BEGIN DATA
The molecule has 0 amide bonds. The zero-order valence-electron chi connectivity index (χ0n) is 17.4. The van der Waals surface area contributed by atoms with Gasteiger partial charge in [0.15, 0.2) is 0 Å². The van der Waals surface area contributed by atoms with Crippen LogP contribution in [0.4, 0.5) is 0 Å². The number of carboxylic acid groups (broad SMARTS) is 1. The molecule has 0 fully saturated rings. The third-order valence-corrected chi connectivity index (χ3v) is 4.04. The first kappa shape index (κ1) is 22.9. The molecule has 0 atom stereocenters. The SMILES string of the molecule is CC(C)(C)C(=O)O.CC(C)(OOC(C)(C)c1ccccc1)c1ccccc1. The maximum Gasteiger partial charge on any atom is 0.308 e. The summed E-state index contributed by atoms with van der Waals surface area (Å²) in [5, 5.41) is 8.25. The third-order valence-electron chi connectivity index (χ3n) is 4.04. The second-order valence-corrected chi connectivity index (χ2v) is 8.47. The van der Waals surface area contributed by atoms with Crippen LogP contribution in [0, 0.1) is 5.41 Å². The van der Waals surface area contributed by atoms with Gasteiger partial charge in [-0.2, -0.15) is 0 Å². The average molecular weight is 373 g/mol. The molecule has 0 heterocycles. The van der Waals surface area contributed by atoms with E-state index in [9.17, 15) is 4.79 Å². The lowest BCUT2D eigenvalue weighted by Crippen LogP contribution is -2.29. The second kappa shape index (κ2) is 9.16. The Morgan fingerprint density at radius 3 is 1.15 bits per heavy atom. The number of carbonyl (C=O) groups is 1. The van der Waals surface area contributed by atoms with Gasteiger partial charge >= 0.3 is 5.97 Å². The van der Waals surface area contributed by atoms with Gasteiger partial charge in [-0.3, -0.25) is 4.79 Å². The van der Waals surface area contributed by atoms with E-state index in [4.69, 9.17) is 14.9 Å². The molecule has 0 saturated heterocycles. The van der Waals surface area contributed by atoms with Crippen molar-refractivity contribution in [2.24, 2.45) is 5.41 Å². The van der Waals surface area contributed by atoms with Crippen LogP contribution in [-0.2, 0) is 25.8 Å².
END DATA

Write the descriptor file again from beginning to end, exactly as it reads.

The molecule has 0 amide bonds. The zero-order valence-electron chi connectivity index (χ0n) is 17.4. The van der Waals surface area contributed by atoms with Gasteiger partial charge in [0.15, 0.2) is 0 Å². The van der Waals surface area contributed by atoms with Crippen LogP contribution in [0.4, 0.5) is 0 Å². The number of carboxylic acid groups (broad SMARTS) is 1. The molecule has 0 fully saturated rings. The third-order valence-corrected chi connectivity index (χ3v) is 4.04. The first kappa shape index (κ1) is 22.9. The molecule has 0 atom stereocenters. The SMILES string of the molecule is CC(C)(C)C(=O)O.CC(C)(OOC(C)(C)c1ccccc1)c1ccccc1. The maximum Gasteiger partial charge on any atom is 0.308 e. The summed E-state index contributed by atoms with van der Waals surface area (Å²) in [5, 5.41) is 8.25. The third-order valence-electron chi connectivity index (χ3n) is 4.04. The second-order valence-corrected chi connectivity index (χ2v) is 8.47. The van der Waals surface area contributed by atoms with Crippen LogP contribution in [0, 0.1) is 5.41 Å². The van der Waals surface area contributed by atoms with Gasteiger partial charge in [-0.2, -0.15) is 0 Å². The average molecular weight is 373 g/mol. The molecule has 0 heterocycles. The van der Waals surface area contributed by atoms with E-state index in [9.17, 15) is 4.79 Å². The lowest BCUT2D eigenvalue weighted by Crippen LogP contribution is -2.29. The second kappa shape index (κ2) is 9.16. The Morgan fingerprint density at radius 3 is 1.15 bits per heavy atom. The number of carbonyl (C=O) groups is 1. The van der Waals surface area contributed by atoms with Gasteiger partial charge >= 0.3 is 5.97 Å². The van der Waals surface area contributed by atoms with Gasteiger partial charge in [-0.3, -0.25) is 4.79 Å². The van der Waals surface area contributed by atoms with E-state index in [4.69, 9.17) is 14.9 Å². The molecule has 0 saturated heterocycles. The van der Waals surface area contributed by atoms with Crippen molar-refractivity contribution in [2.24, 2.45) is 5.41 Å². The van der Waals surface area contributed by atoms with Crippen LogP contribution in [-0.2, 0) is 25.8 Å².